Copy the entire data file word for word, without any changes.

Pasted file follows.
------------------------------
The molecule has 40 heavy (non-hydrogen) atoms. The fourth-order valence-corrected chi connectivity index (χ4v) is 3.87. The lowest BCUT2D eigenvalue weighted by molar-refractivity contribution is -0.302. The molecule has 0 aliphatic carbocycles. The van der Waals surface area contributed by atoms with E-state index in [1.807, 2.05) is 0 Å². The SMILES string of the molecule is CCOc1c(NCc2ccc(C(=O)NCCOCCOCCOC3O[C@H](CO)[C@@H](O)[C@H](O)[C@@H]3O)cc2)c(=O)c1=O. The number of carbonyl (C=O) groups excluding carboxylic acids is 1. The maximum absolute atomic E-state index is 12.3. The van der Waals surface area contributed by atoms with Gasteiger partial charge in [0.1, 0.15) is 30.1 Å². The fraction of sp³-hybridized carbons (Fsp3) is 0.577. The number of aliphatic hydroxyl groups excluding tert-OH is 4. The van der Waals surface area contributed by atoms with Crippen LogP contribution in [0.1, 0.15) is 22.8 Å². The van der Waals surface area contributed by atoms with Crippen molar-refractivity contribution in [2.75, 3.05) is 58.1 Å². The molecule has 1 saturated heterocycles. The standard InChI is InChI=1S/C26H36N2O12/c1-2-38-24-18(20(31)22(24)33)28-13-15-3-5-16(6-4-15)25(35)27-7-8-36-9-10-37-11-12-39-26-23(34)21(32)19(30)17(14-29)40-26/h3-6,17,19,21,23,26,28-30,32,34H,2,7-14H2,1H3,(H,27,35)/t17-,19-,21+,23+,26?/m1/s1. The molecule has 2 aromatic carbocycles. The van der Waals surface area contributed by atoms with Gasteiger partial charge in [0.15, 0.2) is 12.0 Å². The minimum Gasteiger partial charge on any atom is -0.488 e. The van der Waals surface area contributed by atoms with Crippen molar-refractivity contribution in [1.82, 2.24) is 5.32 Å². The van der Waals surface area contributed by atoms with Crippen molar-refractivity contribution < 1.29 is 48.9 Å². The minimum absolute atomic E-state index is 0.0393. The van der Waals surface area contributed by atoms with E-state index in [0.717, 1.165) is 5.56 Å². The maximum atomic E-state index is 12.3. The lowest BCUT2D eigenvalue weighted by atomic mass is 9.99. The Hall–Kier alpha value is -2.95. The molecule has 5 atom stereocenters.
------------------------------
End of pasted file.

The molecule has 40 heavy (non-hydrogen) atoms. The fourth-order valence-corrected chi connectivity index (χ4v) is 3.87. The lowest BCUT2D eigenvalue weighted by molar-refractivity contribution is -0.302. The molecule has 0 aliphatic carbocycles. The van der Waals surface area contributed by atoms with E-state index in [1.807, 2.05) is 0 Å². The SMILES string of the molecule is CCOc1c(NCc2ccc(C(=O)NCCOCCOCCOC3O[C@H](CO)[C@@H](O)[C@H](O)[C@@H]3O)cc2)c(=O)c1=O. The number of carbonyl (C=O) groups excluding carboxylic acids is 1. The maximum absolute atomic E-state index is 12.3. The van der Waals surface area contributed by atoms with Gasteiger partial charge in [0.1, 0.15) is 30.1 Å². The fraction of sp³-hybridized carbons (Fsp3) is 0.577. The number of aliphatic hydroxyl groups excluding tert-OH is 4. The van der Waals surface area contributed by atoms with Crippen LogP contribution in [0.1, 0.15) is 22.8 Å². The van der Waals surface area contributed by atoms with Crippen molar-refractivity contribution in [2.75, 3.05) is 58.1 Å². The molecule has 1 saturated heterocycles. The standard InChI is InChI=1S/C26H36N2O12/c1-2-38-24-18(20(31)22(24)33)28-13-15-3-5-16(6-4-15)25(35)27-7-8-36-9-10-37-11-12-39-26-23(34)21(32)19(30)17(14-29)40-26/h3-6,17,19,21,23,26,28-30,32,34H,2,7-14H2,1H3,(H,27,35)/t17-,19-,21+,23+,26?/m1/s1. The molecule has 2 aromatic carbocycles. The van der Waals surface area contributed by atoms with Gasteiger partial charge in [0.15, 0.2) is 12.0 Å². The minimum Gasteiger partial charge on any atom is -0.488 e. The van der Waals surface area contributed by atoms with Crippen molar-refractivity contribution in [1.82, 2.24) is 5.32 Å². The van der Waals surface area contributed by atoms with Crippen molar-refractivity contribution < 1.29 is 48.9 Å². The minimum absolute atomic E-state index is 0.0393. The van der Waals surface area contributed by atoms with E-state index in [0.717, 1.165) is 5.56 Å². The maximum atomic E-state index is 12.3. The lowest BCUT2D eigenvalue weighted by atomic mass is 9.99. The Hall–Kier alpha value is -2.95. The molecule has 5 atom stereocenters.